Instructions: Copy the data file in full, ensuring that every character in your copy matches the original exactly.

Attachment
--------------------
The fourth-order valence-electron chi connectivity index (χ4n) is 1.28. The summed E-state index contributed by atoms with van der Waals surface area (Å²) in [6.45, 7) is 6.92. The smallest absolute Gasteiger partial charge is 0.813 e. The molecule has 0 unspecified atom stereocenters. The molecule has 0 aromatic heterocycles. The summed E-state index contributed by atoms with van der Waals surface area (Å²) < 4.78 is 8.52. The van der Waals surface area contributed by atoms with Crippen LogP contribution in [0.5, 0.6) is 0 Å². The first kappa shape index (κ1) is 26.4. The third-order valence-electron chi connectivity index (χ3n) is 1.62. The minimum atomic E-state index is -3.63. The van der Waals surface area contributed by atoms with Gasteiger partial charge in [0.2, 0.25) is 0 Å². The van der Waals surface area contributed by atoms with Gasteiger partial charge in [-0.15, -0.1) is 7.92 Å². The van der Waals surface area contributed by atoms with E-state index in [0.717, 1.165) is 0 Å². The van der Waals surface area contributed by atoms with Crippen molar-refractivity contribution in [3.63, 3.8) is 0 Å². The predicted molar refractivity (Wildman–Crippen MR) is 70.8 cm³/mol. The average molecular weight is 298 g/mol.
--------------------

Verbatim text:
The fourth-order valence-electron chi connectivity index (χ4n) is 1.28. The summed E-state index contributed by atoms with van der Waals surface area (Å²) in [6.45, 7) is 6.92. The smallest absolute Gasteiger partial charge is 0.813 e. The molecule has 0 unspecified atom stereocenters. The molecule has 0 aromatic heterocycles. The summed E-state index contributed by atoms with van der Waals surface area (Å²) < 4.78 is 8.52. The van der Waals surface area contributed by atoms with Crippen LogP contribution in [0.5, 0.6) is 0 Å². The first kappa shape index (κ1) is 26.4. The third-order valence-electron chi connectivity index (χ3n) is 1.62. The minimum atomic E-state index is -3.63. The van der Waals surface area contributed by atoms with Gasteiger partial charge in [0.2, 0.25) is 0 Å². The van der Waals surface area contributed by atoms with Gasteiger partial charge in [-0.15, -0.1) is 7.92 Å². The van der Waals surface area contributed by atoms with E-state index in [0.717, 1.165) is 0 Å². The van der Waals surface area contributed by atoms with Crippen molar-refractivity contribution in [3.63, 3.8) is 0 Å². The predicted molar refractivity (Wildman–Crippen MR) is 70.8 cm³/mol. The average molecular weight is 298 g/mol.